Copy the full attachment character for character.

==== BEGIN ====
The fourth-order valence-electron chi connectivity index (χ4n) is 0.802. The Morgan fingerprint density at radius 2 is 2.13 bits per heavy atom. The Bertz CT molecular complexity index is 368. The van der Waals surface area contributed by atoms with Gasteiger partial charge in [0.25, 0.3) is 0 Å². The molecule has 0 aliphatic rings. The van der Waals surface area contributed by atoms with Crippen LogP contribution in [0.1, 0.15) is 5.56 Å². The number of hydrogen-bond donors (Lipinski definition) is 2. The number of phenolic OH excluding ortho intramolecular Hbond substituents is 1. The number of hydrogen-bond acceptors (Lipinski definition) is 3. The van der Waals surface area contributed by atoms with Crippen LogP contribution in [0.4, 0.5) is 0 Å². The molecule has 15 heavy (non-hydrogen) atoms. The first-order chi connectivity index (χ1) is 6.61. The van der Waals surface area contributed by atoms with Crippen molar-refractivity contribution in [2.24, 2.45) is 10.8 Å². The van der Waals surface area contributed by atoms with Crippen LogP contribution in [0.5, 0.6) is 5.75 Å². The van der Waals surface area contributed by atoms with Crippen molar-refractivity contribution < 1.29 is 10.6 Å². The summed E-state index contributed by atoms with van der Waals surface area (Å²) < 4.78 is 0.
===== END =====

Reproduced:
The fourth-order valence-electron chi connectivity index (χ4n) is 0.802. The Morgan fingerprint density at radius 2 is 2.13 bits per heavy atom. The Bertz CT molecular complexity index is 368. The van der Waals surface area contributed by atoms with Gasteiger partial charge in [0.25, 0.3) is 0 Å². The molecule has 0 aliphatic rings. The van der Waals surface area contributed by atoms with Crippen LogP contribution in [0.1, 0.15) is 5.56 Å². The number of hydrogen-bond donors (Lipinski definition) is 2. The number of phenolic OH excluding ortho intramolecular Hbond substituents is 1. The number of hydrogen-bond acceptors (Lipinski definition) is 3. The van der Waals surface area contributed by atoms with Crippen LogP contribution in [0.4, 0.5) is 0 Å². The molecule has 15 heavy (non-hydrogen) atoms. The first-order chi connectivity index (χ1) is 6.61. The van der Waals surface area contributed by atoms with Crippen molar-refractivity contribution in [2.24, 2.45) is 10.8 Å². The van der Waals surface area contributed by atoms with Crippen LogP contribution in [0.5, 0.6) is 5.75 Å². The van der Waals surface area contributed by atoms with Crippen molar-refractivity contribution < 1.29 is 10.6 Å². The summed E-state index contributed by atoms with van der Waals surface area (Å²) < 4.78 is 0.